After City Council has been unable to find or even consider reasonable alternate locations, widow of Frank Bogert and community group formed to protect his legacy have no choice but to seek a legal remedy for the statue honoring one of Palm Springs’ favorite mayors.
Palm Springs — The future of the statue honoring Mayor Frank Bogert hangs in the balance yet again, as the City Council has not acted, thereby forcing Frank’s widow to go to court to seek a remedy.
Today, Friends of Frank Bogert filed a lawsuit against the City of Palm Springs that seeks a final remedy for the location of the statue, which has stood in front of City Hall for more than 30 years. Frank’s widow, Negie Bogert, is president of the group.
At issue is protecting Bogert’s statue and, indirectly, his legacy as one of Palm Springs’ most beloved mayors and public servants. Mayor Bogert was instrumental in the development of the Palm Springs airport, the Palm Springs Convention Center and helped make Palm Springs an international destination. Bogert was a friend to people from all walks of life and welcomed everyone from working class citizens to U.S. presidents and British Royalty.
The lawsuit is filed today to protect the statue and Bogert’s legacy from unfounded attacks. A report from the Palm Springs Human Rights Committee (HRC) sparked this controversy, and some members of the City Council falsely defamed Mayor Bogert. Even the HRC’s chairman Ron deHarte admitted that the attack was politically motivated when he publicly stated: “Some may feel that the recommendation to move the monument is a political effort made to appease one other group. Well, they are indeed correct.” Additionally, and as detailed in an extensive rebuttal by Friends of Frank Bogert, the HRC’s fallacious report fanned the flames for the statue’s removal, misled the public and was offensive to members of the Agua Caliente Tribe.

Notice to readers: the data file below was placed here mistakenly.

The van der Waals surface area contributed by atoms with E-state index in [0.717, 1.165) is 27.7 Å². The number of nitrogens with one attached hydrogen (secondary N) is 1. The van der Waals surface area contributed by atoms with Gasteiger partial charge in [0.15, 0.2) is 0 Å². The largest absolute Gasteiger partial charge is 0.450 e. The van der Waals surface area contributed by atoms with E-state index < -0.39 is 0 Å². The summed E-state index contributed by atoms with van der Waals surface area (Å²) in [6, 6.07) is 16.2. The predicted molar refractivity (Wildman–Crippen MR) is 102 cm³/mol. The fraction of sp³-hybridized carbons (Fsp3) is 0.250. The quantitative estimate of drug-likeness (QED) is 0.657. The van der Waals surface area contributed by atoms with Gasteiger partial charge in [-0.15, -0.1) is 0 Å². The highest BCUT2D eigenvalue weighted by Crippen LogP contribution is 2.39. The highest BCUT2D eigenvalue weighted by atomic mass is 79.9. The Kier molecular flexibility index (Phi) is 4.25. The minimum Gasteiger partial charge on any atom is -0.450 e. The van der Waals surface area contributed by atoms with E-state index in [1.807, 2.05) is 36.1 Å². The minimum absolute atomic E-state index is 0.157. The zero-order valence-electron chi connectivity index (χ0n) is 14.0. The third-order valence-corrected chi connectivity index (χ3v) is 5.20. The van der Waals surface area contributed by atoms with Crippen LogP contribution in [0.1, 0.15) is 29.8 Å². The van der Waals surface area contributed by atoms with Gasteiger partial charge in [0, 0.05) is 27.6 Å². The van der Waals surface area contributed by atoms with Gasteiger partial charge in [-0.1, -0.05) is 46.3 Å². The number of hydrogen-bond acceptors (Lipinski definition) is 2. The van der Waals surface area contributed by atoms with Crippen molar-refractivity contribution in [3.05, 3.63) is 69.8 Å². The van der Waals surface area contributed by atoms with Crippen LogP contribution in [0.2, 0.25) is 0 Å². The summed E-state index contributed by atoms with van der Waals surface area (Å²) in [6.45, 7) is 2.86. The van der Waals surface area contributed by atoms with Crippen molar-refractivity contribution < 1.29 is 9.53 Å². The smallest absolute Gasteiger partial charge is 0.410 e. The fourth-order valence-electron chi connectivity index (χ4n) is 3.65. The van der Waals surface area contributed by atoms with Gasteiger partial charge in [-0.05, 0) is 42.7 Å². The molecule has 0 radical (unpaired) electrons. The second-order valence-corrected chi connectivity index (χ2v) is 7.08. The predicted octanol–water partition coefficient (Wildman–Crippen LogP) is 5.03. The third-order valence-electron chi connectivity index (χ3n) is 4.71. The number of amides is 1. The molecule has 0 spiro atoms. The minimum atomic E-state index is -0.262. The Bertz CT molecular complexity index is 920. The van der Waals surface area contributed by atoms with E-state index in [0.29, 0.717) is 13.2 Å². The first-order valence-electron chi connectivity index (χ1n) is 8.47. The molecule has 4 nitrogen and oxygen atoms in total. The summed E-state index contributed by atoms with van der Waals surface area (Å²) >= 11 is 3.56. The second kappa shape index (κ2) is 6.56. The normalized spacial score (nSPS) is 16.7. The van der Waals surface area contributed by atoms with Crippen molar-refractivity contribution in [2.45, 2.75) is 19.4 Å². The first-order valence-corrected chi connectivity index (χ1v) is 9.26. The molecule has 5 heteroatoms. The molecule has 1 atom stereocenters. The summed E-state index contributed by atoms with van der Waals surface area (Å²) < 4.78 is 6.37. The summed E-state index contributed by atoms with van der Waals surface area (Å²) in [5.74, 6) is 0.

The Palm Springs City Council directed city staff to find a way to remove the statue of Mayor Bogert. However, the local municipal code did not allow for such a removal based on “cancel culture” accusations. In addition, the Mayor Bogert statue had been previously declared a historic resource by a former City Council in a 2012 resolution. The city also failed to follow state environmental laws (CEQA) as well as state law regarding fine art, both of which protects the statue — a historic resource — from removal.
The lawsuit seeks a Court review of the flawed and unlawful erroneous attempt by the City Council to remove the statue. Additionally, the lawsuit highlights the many legal errors made by the city in an attempt to conceal its true political motivations. The lawsuit seeks a court order barring the City Council from going forward on removal of the statue.
The lawyer for the case, Rod Pacheco, said, “The city has acted unlawfully in trying to justify its desire to ‘cancel’ Mayor Frank Bogert despite his unselfish donation of public service to building the modern city that is Palm Springs. Fortunately, courts aren’t driven by politics or woke boycotts.”
Frank’s widow added, “With time running out to achieve a consensus, we are left with no other choice but to fight for my husband’s legacy as the kind, warm, and beloved public servant he was to all in Palm Springs. Frank was a fighter — first in World War II, then fighting for all in Palm Springs. Frank’s legacy is now being attacked by city officials who never knew him, and who are attempting to rewrite history for their own ulterior political motives. These attacks have made it feel like Frank has died all over again.”
Frank served as mayor in the 1960s during part of the decades-long Section 14 controversy and was elected overwhelmingly by the people of Palm Springs to serve as mayor again in the 1980s. The statue, which was donated to the city by private citizens, has stood at City Hall for decades and until recently no elected Mayor or City Council has questioned its rightful place. In fact, past Mayors have spoken at his funeral, participated in tributes, and expressed their high regards for his contributions to the city. Simply put, the facts surrounding Section 14 and Bogert’s legacy never changed — but rather the ideology and motivations of select city officials did.
Many decades past, the Agua Caliente Tribal Council and its members came to the city to ask for help in taking control of their lands, which were severely restricted by the federal government. Tribal members sought help from Mayor Frank Bogert to change federal law and help lift the tribe out of poverty. Ultimately Mayor Bogert and the tribe were successful in changing federal law which caused an economic boom for Palm Springs as a city.